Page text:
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2.6.2 Pastoral care and its importance

Learning objectives for this chapter

By the end of this chapter, we would like you:

To understand the principles of pastoral care;

Reflect on your role in pastoral care, including its limits; and

Think about how pastoral care influences your teaching.

The origins of pastoral care

Much of the history of education is linked with the history of religion - churches funded schools and set their own curriculum, with an emphasis on learning to read the bible. Those who could not afford private schooling could attend charity schools set up by the church, which was also the sole provider of teacher education. It was only as recently as 1870, with the passing of the Elementary Education Act ("Forster Act"), that education was provided for free by the state - and even then, only to primary level. It was not until the passing of the 1902 Education Act (the "Balfour Act") that the state provided any real competition to church schools.

A good summary of the traditional ideals of pastoral education is given by Hunter (1994), who include "self-reflection, self-watchfulness, self-discipline, moral indignation at having done wrong, and ethical self-development". This focus on the individual development of pupils offered a broad interpretation, and overall emphasised building a child's capacity to make ethical choices for themselves. This later took on a subtle shift into preparing pupils for a role in society, which expanded pastoral care to considering health and wellbeing. Gradually, the emphasis has changed from caring for a child's soul to promoting ethical living and, most recently, to promoting emotional wellbeing as part of healthy living, so it is possible to see how a contemporary promotion of mental health has its roots in the ambition to provide salvation.

National context

The principles of pastoral care described in the previous section show how care has traditionally focused on individuals. Ethical development, often defined either explicitly or implicitly as religious ethics and moral codes, was often determined at school-level or even by individual teachers. More recently, the focus has shifted to pastoral care promoting health and wellbeing (particularly mental and emotional health). With less guidance from religion in this area, attempts have been made to determine best practice and deliver a more consistent form of pastoral care.

One area of confusion is the wide range of terminology used. For example, the most common phrases used in recent UK policies are Personal and Social Education (PSE), Personal, Social and Health Education (PSHE), Personal, Social and Health Education and Citizenship (PSHEC) or Personal, Social, Health and Economic Education (PSHEE). However, pastoral care might also include religious education, careers education, mindfulness, sex education, relationship education, and many more. An attempt to give a complete list is made in Best (2002, p.37), but new terms, such as Spiritual, Moral and Cultural Development (SMCD), have since come into use.

Pastoral care is frequently discussed in the academic literature in Britain, and the Journal of Pastoral Care is a good indication of the depth of research and scholarship in this area. However, it was arguably not until the New Labour government of 1997 that pastoral care became an area of national policy rather than being part of an individual school's philosophy. Government reports showed a shift in how pastoral care would be linked to national health goals, starting with Excellence in Schools (HM Government, 1997), which set the foundation for the Healthy Schools initiative from 1999. This led to a renewed emphasis on PSHE and introduced the idea of citizenship, as well as equality and diversity and safeguarding principles.

What systems do educational establishments usually have in place to support pastoral care of their pupils?

To broadly summarise the section above, pastoral care in the UK has moved on from its roots in religion to look more at how pupils learn to behave in society. Lang (2007) refers to this early aspiration of nineteenth century headteachers as promoting 'gentlemanly' conduct. At school-level, this type of pastoral support was highly personalised and could even be thought of as a type of apprenticeship. For example, Lang (2007) describes how tutors at Eton school would have an 'unbroken' connection throughout a pupil's time at the school. Pastoral care in contemporary schools often reflects the influence of these earlier examples. It is worth remembering that today's politicians and policy makers will have had pastoral experiences similar to those described above, particularly those politicians who attended traditional public schools. Many contemporary aspects of pastoral care can therefore be interpreted as an attempt to get as close as possible to these traditional ideals within the restrictions of a much larger and more competitive school system.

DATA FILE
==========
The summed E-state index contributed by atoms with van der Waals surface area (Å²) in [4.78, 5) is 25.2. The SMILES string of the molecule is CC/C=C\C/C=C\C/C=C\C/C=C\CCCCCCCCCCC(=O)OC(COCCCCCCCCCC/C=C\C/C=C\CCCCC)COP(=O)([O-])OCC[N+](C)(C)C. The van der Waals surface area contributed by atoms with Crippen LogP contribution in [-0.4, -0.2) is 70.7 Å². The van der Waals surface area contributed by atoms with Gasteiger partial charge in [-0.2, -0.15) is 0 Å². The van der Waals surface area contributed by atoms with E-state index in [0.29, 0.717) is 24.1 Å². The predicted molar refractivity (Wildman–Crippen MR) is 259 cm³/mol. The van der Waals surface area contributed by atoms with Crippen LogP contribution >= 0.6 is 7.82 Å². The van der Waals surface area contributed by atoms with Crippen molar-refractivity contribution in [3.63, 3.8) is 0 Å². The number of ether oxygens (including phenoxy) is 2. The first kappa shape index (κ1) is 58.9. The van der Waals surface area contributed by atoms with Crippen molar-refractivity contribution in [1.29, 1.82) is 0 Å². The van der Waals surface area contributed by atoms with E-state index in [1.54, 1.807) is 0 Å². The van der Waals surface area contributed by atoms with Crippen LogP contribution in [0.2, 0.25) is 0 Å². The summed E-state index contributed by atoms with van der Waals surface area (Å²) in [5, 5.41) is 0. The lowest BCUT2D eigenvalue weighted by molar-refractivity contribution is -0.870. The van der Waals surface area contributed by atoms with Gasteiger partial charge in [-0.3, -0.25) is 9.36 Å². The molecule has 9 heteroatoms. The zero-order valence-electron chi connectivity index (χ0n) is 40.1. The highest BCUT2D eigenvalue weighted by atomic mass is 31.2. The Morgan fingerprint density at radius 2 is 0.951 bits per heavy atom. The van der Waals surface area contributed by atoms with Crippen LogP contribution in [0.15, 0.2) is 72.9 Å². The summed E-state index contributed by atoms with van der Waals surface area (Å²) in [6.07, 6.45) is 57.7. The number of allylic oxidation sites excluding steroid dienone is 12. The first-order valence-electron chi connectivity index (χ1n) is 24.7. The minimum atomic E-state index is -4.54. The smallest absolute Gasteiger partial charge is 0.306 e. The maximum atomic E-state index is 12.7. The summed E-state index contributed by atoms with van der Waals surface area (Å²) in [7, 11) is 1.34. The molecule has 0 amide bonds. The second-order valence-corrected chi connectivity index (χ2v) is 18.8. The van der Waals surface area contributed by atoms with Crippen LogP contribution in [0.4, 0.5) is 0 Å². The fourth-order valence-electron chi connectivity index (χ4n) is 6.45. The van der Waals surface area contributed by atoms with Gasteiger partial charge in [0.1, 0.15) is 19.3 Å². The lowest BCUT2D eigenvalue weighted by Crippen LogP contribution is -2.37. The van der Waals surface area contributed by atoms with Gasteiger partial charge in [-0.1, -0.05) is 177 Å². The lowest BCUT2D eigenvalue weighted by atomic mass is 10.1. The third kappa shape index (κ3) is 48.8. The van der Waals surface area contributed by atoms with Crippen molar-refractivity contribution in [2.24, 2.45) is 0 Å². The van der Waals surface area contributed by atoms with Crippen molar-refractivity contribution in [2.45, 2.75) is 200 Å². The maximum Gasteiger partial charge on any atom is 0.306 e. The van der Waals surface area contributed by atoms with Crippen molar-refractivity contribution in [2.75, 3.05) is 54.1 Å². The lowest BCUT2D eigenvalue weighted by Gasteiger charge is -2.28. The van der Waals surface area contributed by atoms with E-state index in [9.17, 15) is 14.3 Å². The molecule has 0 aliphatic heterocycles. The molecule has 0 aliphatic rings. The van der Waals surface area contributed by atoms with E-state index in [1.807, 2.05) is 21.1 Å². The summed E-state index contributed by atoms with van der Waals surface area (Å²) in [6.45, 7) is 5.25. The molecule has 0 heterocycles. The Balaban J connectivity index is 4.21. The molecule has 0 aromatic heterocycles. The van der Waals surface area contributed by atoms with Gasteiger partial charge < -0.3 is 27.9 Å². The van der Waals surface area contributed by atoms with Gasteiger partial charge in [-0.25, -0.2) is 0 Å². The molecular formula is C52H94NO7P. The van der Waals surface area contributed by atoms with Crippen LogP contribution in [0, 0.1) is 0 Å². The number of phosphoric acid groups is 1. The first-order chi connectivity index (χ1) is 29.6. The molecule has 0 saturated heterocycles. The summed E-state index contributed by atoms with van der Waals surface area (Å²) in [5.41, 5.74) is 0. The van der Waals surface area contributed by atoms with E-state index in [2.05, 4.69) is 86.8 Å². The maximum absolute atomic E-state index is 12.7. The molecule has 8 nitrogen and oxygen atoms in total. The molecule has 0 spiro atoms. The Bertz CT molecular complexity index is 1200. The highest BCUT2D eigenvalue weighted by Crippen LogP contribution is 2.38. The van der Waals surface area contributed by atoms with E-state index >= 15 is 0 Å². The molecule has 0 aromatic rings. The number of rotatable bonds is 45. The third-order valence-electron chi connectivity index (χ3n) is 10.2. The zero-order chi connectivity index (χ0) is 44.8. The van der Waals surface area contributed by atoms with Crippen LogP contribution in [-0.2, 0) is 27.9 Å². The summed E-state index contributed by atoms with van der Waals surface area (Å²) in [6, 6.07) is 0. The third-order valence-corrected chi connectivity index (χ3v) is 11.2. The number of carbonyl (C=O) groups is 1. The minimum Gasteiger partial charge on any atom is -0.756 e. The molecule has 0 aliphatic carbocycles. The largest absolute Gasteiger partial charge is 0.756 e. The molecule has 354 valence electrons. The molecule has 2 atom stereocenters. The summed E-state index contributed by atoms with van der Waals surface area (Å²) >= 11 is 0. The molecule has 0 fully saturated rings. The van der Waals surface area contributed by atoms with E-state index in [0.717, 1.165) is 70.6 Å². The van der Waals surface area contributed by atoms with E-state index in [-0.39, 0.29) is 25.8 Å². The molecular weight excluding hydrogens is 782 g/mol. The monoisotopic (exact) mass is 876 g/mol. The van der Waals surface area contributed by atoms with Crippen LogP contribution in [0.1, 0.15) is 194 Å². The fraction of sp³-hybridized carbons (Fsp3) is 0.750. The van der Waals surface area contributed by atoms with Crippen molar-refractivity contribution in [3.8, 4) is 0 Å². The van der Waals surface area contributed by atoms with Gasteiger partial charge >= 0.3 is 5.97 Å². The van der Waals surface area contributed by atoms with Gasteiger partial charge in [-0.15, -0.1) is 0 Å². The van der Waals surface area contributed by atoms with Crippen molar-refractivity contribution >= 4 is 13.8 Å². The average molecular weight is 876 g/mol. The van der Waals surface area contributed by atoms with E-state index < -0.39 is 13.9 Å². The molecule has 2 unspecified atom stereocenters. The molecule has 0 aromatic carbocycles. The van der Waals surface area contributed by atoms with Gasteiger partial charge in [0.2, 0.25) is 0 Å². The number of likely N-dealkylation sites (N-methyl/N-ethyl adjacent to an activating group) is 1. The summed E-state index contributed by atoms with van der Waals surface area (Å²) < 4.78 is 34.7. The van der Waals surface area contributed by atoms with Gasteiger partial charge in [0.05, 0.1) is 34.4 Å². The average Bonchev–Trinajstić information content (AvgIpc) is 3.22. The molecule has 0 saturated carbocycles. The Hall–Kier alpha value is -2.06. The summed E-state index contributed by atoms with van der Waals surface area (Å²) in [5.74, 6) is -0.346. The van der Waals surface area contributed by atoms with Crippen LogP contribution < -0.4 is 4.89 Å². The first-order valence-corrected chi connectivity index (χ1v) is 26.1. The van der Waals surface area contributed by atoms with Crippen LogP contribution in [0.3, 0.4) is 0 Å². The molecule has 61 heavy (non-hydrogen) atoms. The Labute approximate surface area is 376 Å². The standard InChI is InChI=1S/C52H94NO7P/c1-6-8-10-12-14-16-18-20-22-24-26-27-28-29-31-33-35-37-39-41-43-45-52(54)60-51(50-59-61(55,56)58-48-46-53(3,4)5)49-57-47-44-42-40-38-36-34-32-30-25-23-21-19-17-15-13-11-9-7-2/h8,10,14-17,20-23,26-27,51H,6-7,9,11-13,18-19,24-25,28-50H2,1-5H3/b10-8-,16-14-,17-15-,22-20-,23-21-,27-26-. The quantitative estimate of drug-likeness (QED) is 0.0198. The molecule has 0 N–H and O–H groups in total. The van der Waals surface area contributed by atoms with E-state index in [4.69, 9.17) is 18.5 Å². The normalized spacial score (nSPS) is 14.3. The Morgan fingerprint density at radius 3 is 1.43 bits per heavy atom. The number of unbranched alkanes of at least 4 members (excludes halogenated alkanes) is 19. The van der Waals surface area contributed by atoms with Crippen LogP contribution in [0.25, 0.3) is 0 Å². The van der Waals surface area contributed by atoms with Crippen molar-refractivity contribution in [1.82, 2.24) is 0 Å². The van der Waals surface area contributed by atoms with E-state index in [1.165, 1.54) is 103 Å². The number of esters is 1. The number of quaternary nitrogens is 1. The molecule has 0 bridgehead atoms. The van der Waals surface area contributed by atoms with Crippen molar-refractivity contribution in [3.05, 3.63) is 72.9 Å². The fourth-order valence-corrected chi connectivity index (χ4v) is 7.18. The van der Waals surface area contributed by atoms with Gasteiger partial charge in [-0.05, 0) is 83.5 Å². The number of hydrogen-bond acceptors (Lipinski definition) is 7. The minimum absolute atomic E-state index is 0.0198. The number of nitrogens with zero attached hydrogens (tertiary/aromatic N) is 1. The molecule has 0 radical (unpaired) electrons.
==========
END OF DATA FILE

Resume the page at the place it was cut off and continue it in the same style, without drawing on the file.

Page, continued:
With more transparent recruitment processes and fewer teachers spending their entire career in the same school, such roles are significantly diminished today. Nevertheless, these original roles of the tutor can be seen in policies such as vertical tutor groups (where pupils stay with a tutor throughout their time at school, or at least keep the same tutor within each key stage), organisation of houses within schools, and form tutors being the main contact for parents. Similarly, the increased size of schools and lower ratio of teachers to students makes it more difficult for tutors to get to know pupils as well. Cane (2012) gives an interesting example of a school changing its pastoral policies so that tutor groups were replaced by "mentor groups" of 5-10, rather than 30, pupils (Cane, 2012, p.331). This is a particularly interesting example because the school achieves this smaller group size by using non-teaching staff as mentors, which implies that their policy is more focused on tutors getting to know pupils well rather than the academic aspects of the pastoral role.

Benefits of pastoral care

Taking an emotional intelligence perspective (Goleman, 1996) emphasises how pastoral care is vital for healthy development, and may even be more important than academic development. The importance of pastoral care is also highlighted in concepts such as nurturing, where healthy emotional development and feelings of security are important to prevent barriers to learning. Pastoral care can therefore interact with other policies and practices. For example, safeguarding policies include not just looking out for harm but actively promoting healthy lifestyles. More broadly, pastoral care can be thought of as the relationship between teachers and pupils within a school - it is the intangible quality which makes a school into a community. Whilst recent policies might have increased the speed with which teachers enter and leave this community, or reduced the time and effort they can give to such relationships, pastoral care in its broadest sense is how pupils come to experience the process of schooling and is therefore of utmost importance. Wider national concerns, such as building personal resilience or developing healthier lifestyles, will also often come through pastoral care, as will pupils' first contact with principles such as equality, diversity and democracy.